Clearly, freedom of will requires causation; for, were it not for causes leading to effects, we would be stuck with an indeterminist world in which one’s desires and beliefs do not cause one’s choice of actions or physical movements.  In such a world, one’s arm as noted above might shoot out spontaneously without you even desiring it to do so.  Clearly, therefore, free will requires determinism, and is incompatible with indeterminism.16

This is not to say, however, that classical compatibilists have the issue figured out, either.  The “problem of freedom,” as Rowlands attributes to the Scottish philosopher David Hume (1711–76),David Hume

arises because people tend to confuse causation and compulsion.  But this, according to Hume, is an illegitimate conflation of two very different things.  There is a world of difference, for example, between my doing something because I want to, and doing it because someone has a gun against my head and will kill me if I don’t.  In the first case, in Hume’s terminology, my action is caused, but in the second case it is compelled.  According to compatibilists such as Hume, the opposite of freedom is compulsion, not causation.  Therefore, they claim, my action is only not free if it is compelled.  It can be caused and still be free as long as it is caused in the right sort of way.17

Hume is right (assuming Rowlands correctly describes Hume’s views) that causation is not the opposite of metaphysical freedom; indeed, as I have said above, metaphysical freedom requires causation.  Yet, Hume is wrong (again, assuming Rowlands correctly describes Hume’s views) to believe that metaphysical freedom is the opposite of physical compulsion.  Compulsion is the opposite of what I would call political freedom (or, more simply, “liberty”), where political freedom is the freedom from those who would threaten to initiate force or fraud.  One loses one’s liberty (or political freedom) when one finds a gun pointed at her head, but this does not mean she loses her free will (or metaphysical freedom) also.  The person being threatened at gunpoint can still choose her actions, which is to say her actions are still caused by her desires and beliefs.18  Thus, it’s not both her political freedom and her metaphysical freedom that are being usurped by the gunman, it is merely her political freedom that is being usurped.  The metaphysical libertarian, therefore, would have to say that she can choose to abide by the wishes of the gunman or risk being shot, basing her actions necessarily on her desires and beliefs, while the political libertarian can go further and claim that the aggressive threat of the gunman is unethical and illegitimate.  It is precisely because Hume failed to distinguish between political and metaphysical freedom (assuming Rowlands correctly describes Hume’s views) that his case appears so weak.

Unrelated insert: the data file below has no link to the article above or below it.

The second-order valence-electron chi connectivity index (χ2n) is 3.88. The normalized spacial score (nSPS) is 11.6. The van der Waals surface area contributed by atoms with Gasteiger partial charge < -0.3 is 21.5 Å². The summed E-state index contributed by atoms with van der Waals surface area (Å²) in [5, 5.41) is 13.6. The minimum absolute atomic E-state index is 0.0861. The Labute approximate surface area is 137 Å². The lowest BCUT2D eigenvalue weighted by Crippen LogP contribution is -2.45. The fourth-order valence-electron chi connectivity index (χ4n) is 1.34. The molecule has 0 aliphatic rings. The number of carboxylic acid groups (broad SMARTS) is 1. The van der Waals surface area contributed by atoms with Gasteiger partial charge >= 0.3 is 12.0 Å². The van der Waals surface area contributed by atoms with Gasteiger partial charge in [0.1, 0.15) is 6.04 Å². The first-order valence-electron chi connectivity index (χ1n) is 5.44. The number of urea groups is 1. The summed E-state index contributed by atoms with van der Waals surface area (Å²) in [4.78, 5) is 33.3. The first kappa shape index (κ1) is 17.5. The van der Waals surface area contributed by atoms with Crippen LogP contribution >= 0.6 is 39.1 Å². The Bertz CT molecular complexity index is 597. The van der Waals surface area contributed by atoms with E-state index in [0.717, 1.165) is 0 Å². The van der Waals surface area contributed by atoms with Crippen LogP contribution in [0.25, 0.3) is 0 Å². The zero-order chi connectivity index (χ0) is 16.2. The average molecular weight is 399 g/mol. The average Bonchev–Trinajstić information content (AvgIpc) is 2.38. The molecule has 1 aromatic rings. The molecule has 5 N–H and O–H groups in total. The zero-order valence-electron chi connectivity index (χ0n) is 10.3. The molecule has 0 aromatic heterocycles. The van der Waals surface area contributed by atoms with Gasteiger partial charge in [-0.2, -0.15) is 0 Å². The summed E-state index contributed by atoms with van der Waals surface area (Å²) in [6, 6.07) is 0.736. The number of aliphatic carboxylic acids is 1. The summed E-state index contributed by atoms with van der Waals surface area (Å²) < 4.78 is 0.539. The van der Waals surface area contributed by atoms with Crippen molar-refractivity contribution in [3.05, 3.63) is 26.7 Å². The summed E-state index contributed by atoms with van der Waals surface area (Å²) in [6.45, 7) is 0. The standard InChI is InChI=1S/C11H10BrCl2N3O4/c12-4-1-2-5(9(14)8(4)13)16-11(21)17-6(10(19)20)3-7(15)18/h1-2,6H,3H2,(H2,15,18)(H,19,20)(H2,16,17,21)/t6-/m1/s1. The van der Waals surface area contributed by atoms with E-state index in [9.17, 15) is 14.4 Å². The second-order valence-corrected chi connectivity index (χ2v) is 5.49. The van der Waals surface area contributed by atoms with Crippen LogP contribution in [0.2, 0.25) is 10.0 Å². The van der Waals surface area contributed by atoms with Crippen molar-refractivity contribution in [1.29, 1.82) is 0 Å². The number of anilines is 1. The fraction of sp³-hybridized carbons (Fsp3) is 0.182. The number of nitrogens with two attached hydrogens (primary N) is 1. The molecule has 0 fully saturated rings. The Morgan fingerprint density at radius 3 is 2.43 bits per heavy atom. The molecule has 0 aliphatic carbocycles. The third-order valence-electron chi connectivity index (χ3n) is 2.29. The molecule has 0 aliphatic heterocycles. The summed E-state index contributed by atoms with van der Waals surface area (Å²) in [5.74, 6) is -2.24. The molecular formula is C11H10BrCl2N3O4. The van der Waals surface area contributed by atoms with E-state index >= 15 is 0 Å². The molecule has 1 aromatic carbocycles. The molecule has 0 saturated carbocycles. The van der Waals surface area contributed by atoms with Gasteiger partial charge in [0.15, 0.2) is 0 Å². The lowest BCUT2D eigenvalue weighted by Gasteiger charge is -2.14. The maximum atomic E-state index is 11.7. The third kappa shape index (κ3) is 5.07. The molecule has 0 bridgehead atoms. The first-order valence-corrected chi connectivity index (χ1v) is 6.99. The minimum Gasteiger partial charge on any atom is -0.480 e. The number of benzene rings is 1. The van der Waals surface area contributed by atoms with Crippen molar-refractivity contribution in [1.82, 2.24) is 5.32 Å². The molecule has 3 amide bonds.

Very simply, an action is metaphysically free when it is caused by the individual’s desires and beliefs.19  Anyone who believes in determinism, and who believes that sentient beings exist, must believe that an individual’s actions are determined solely by (A) her desires and beliefs, by (B) a neurological or psychological condition, or by (C) a combination of (A) and (B).  After all, a person would have to accept that “some sort of gap in the causal order—some sort of hiatus or hole in the labyrinth of causal lineages” exists if he were to reject that view, and such a person could therefore not be a determinist.  So, except for those determinists who happen insanely to believe either that no sentient beings exist, or who happen to believe that all human movements are the result of neurological or psychological problems to the utter exclusion of desires or beliefs, determinists ought to admit that their own metaphysical viewpoints rationally requires a belief in free will.  Not only are metaphysical libertarianism and determinism not incompatible, they virtually require one another.

The final throw of the desperation dice for someone who wants to hang on to the idea that determinism is not compatible with free will happens when the person decides to try to redefine free will to mean that an action is only metaphysically free when the actor has control not only over her actions, but also over the cause of her desires, and the cause of the cause of her desires, and so on.20  But it is never explained why free will ought to be redefined in such an obscure way.  This certainly is not how the average layman would understand freedom of the will; rather, most people understand free will simply to mean actions “must have some connection to other things you feel and think,” that “they cannot come about for no reason.”21  This is the standard meaning of free will; it is the viewpoint that most people adopt when they say they believe in free will.